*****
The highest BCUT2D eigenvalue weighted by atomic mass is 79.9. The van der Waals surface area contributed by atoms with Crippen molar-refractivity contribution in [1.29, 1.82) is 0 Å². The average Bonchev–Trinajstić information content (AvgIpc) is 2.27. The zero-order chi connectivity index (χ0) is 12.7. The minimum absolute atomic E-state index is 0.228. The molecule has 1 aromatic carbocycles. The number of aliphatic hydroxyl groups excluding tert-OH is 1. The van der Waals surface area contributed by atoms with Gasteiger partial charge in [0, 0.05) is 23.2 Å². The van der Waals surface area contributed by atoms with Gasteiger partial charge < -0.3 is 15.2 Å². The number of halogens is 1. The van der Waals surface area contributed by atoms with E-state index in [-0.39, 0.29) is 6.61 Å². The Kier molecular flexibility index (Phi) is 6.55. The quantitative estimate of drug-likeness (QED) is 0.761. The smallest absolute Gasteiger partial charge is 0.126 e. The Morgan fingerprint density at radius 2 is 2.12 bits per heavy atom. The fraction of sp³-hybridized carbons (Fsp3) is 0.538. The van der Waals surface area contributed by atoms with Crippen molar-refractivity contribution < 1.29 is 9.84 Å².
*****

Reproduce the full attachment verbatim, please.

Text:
The highest BCUT2D eigenvalue weighted by atomic mass is 79.9. The van der Waals surface area contributed by atoms with Crippen molar-refractivity contribution in [1.29, 1.82) is 0 Å². The average Bonchev–Trinajstić information content (AvgIpc) is 2.27. The zero-order chi connectivity index (χ0) is 12.7. The minimum absolute atomic E-state index is 0.228. The molecule has 1 aromatic carbocycles. The number of aliphatic hydroxyl groups excluding tert-OH is 1. The van der Waals surface area contributed by atoms with Gasteiger partial charge in [0, 0.05) is 23.2 Å². The van der Waals surface area contributed by atoms with Gasteiger partial charge < -0.3 is 15.2 Å². The number of halogens is 1. The van der Waals surface area contributed by atoms with E-state index in [-0.39, 0.29) is 6.61 Å². The Kier molecular flexibility index (Phi) is 6.55. The quantitative estimate of drug-likeness (QED) is 0.761. The smallest absolute Gasteiger partial charge is 0.126 e. The Morgan fingerprint density at radius 2 is 2.12 bits per heavy atom. The fraction of sp³-hybridized carbons (Fsp3) is 0.538. The van der Waals surface area contributed by atoms with Crippen molar-refractivity contribution < 1.29 is 9.84 Å².